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Improving system efficiency

16 February 2018

Many motor-driven systems in operation today may be far less efficient than they should be. Dan Welch explains why – and outlines steps that can be taken to bring efficiency back on track. 

Every aspect of food and beverage manufacturing needs to run efficiently. That includes every electric motor – from the units powering grinders, mixers, pumps, fans and extruders, to those responsible for the delivery of essential building services, such as heating, ventilation and air conditioning.

Installing a variable speed drive (VSD) to control the motor speed of any variable torque application is proven to offer energy savings – typically between 20% and 60%. Even in systems where a VSD is installed, ABB engineers often discover efficiency is lower than it should be. In some cases, efficiency levels may be just a few percent points lower than expected, but over time this can equate to a considerable amount of lost energy and money - especially in larger facilities which may have an installed base of several hundred motors.

The cause can often be traced back to the electrical system supplying power to the motor. The system typically comprises a transformer, VSD, electric motor, switchgear and cabling. Where system efficiency is lower than expected, it is usually due to one or more of the following:

• System efficiency is calculated using manufacturers’ efficiency figures for individual products, rather than actual operating conditions.
• The interaction of individual components is having a negative impact on the overall system efficiency.
• Individual products are not optimised.

The following steps can help tackle these issues:

Check the figures: The opportunity to improve electrical system efficiency starts at the design stage. Don't be dazzled by manufacturers’ efficiency figures for their products. In most cases they are based on ideal laboratory conditions. For example, motor direct-on-line (DOL) efficiencies are reported on a pure sine wave. No public power supply is a pure sine wave, so straight away the motor will be 2% less efficient in operation than published efficiency data may suggest.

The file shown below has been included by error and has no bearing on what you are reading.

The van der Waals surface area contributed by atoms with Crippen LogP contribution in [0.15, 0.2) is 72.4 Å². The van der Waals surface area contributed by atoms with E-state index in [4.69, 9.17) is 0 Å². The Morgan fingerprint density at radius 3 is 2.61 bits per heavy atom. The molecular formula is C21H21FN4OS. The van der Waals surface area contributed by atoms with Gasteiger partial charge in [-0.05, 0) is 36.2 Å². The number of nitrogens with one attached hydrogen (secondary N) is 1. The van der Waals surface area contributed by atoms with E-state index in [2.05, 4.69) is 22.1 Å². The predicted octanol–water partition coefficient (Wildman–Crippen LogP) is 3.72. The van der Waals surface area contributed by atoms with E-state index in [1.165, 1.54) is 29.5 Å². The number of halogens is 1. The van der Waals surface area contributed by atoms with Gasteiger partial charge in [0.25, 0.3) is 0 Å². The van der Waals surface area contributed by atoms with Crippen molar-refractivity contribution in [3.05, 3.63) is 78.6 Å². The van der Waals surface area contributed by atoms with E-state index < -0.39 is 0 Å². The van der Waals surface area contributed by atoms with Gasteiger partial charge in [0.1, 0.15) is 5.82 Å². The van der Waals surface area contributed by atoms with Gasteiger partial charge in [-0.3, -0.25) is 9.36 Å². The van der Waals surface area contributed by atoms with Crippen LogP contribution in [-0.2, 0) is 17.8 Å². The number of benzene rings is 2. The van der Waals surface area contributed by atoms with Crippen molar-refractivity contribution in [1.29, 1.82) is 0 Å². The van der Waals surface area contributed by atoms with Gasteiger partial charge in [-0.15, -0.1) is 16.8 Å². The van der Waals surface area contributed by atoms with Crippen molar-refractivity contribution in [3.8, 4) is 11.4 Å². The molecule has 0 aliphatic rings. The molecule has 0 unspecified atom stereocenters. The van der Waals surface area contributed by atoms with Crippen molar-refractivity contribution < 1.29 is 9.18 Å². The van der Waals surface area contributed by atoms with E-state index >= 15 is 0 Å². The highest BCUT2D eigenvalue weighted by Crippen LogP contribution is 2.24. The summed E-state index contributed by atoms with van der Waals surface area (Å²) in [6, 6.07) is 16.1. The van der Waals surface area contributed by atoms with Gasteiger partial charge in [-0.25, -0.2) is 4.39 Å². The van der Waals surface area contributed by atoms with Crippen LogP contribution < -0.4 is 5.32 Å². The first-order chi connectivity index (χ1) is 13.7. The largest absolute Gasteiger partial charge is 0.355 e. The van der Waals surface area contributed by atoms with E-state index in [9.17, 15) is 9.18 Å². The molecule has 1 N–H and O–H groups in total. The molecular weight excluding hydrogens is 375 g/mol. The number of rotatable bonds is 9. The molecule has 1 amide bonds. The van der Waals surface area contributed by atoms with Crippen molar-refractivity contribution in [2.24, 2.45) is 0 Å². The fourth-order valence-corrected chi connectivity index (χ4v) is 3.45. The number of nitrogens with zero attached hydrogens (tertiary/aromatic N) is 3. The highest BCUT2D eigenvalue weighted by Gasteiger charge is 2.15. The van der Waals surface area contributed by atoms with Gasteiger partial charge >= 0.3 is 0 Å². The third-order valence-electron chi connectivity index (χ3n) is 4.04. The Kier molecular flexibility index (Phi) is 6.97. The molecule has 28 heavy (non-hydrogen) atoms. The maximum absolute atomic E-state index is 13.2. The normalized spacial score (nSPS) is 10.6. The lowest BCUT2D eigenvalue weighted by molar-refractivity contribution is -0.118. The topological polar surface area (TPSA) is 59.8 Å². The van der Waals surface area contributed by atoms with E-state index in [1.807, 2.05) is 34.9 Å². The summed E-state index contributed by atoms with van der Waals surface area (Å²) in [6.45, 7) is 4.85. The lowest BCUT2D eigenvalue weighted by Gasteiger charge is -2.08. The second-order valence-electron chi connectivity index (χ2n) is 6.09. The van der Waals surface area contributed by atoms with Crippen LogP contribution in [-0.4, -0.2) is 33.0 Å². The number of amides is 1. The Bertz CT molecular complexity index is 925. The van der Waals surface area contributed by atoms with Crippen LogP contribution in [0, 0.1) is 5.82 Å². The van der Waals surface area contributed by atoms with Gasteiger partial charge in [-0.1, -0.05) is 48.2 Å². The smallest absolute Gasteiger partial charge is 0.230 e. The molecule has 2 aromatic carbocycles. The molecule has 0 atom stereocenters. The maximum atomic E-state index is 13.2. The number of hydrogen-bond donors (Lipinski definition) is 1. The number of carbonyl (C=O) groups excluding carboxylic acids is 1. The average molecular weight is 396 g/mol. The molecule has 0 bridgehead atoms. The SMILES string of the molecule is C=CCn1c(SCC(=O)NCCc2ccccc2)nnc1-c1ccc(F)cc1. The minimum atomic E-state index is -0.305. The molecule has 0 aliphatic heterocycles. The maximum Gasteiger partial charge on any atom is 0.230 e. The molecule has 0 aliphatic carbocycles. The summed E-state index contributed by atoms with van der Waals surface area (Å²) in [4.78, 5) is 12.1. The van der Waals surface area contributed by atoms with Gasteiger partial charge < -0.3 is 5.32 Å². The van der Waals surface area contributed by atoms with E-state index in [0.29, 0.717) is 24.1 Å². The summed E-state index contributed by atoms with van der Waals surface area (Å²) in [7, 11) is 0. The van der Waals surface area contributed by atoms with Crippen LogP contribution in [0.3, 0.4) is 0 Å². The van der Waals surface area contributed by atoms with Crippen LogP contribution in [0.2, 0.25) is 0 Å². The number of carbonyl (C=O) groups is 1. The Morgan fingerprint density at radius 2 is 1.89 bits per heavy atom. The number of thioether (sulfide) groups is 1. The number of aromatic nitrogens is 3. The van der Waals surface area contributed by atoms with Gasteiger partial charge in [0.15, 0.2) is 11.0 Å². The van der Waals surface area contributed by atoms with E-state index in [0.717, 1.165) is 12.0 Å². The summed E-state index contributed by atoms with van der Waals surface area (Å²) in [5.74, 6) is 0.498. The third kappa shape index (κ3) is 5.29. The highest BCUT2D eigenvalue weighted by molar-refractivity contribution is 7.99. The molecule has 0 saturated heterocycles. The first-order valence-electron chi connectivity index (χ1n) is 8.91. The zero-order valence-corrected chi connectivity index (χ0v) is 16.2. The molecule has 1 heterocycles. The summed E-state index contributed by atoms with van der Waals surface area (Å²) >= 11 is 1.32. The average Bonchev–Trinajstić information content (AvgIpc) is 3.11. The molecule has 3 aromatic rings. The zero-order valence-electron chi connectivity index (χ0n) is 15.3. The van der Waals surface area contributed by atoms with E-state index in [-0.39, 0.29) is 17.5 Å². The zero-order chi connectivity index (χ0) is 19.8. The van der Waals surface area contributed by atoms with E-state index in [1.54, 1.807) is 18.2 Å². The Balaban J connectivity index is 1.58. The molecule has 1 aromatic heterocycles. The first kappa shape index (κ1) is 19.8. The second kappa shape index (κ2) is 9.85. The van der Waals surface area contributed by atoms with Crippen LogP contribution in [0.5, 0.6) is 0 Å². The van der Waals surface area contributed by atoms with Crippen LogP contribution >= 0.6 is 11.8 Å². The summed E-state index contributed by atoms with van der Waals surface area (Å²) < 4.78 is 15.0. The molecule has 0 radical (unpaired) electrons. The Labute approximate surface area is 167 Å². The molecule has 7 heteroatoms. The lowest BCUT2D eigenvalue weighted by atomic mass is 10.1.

Furthermore, EN50598-2, a relatively new standard for VSD efficiency, defines that manufacturers should publish their figures based on their default factory setting. However, manufacturers use different default settings. For example, ABB uses 4 kHz as a default switching frequency, whereas other manufacturers chose to use 2 kHz. The lower switching frequency improves the figures the manufacturer can publish for the VSD efficiency. But, in practice it will reduce overall system efficiency. Catalogue data for drives will not tell you which switching frequency is used, making it impossible to compare products on a like-for-like basis.

Don’t argue with physics: Consider how the individual components in an electrical system will interact with each other. Simply connecting products together overlooks some fundamental lessons of physics which causes the components to react with each other in ways you may not expect. The net system efficiency depends on many factors. Adding a VSD can impact on system efficiency, as can adding a passive filter or a low harmonic drive. Likewise removing components from a VSD, such as chokes, may improve the efficiency of the drive but has a negative impact on the transformer, supply and motor.

Let each component shine: Even greater efficiencies can be achieved by optimising the individual components in the system. For example, selecting the most efficient motor for the duty could increase efficiency by up to 5%.

Looking specifically at pumps, the greatest efficiencies are achieved by reducing the speed of the motor driving the pump. A 2 Hz reduction in speed is a 12% energy saving typically on a pump system. One method to reduce pump speed is to switch to parallel pumping – running two pumps at slower speeds rather than one pump at full speed.

Efficiencies can also be realised by utilising the smart functions and advanced motor control features that exist within many of today’s VSDs. Examples include energy optimisation which helps ensure that motors are controlled using the least amount of energy.

Organisations operating large motors could also consider recycling the heat they produce. Traditionally, motors are cooled through a process of liquid cooling. However, opportunities exist to harness this unwanted heat and use it for other purposes, such as providing space heating. There are also non-electrical opportunities to improve overall efficiency. For example, removing ageing or unused orifice plate or pipework can improve total system efficiency by 2%.

Stripping out any unnecessary costs and streamlining processes wherever possible is crucial. The steps outlined in this feature can help motor users to identify significant opportunities to improve efficiency. It’s just a question of knowing where to look.

Dan Welch is food & beverage industry lead, drives & controls at ABB.


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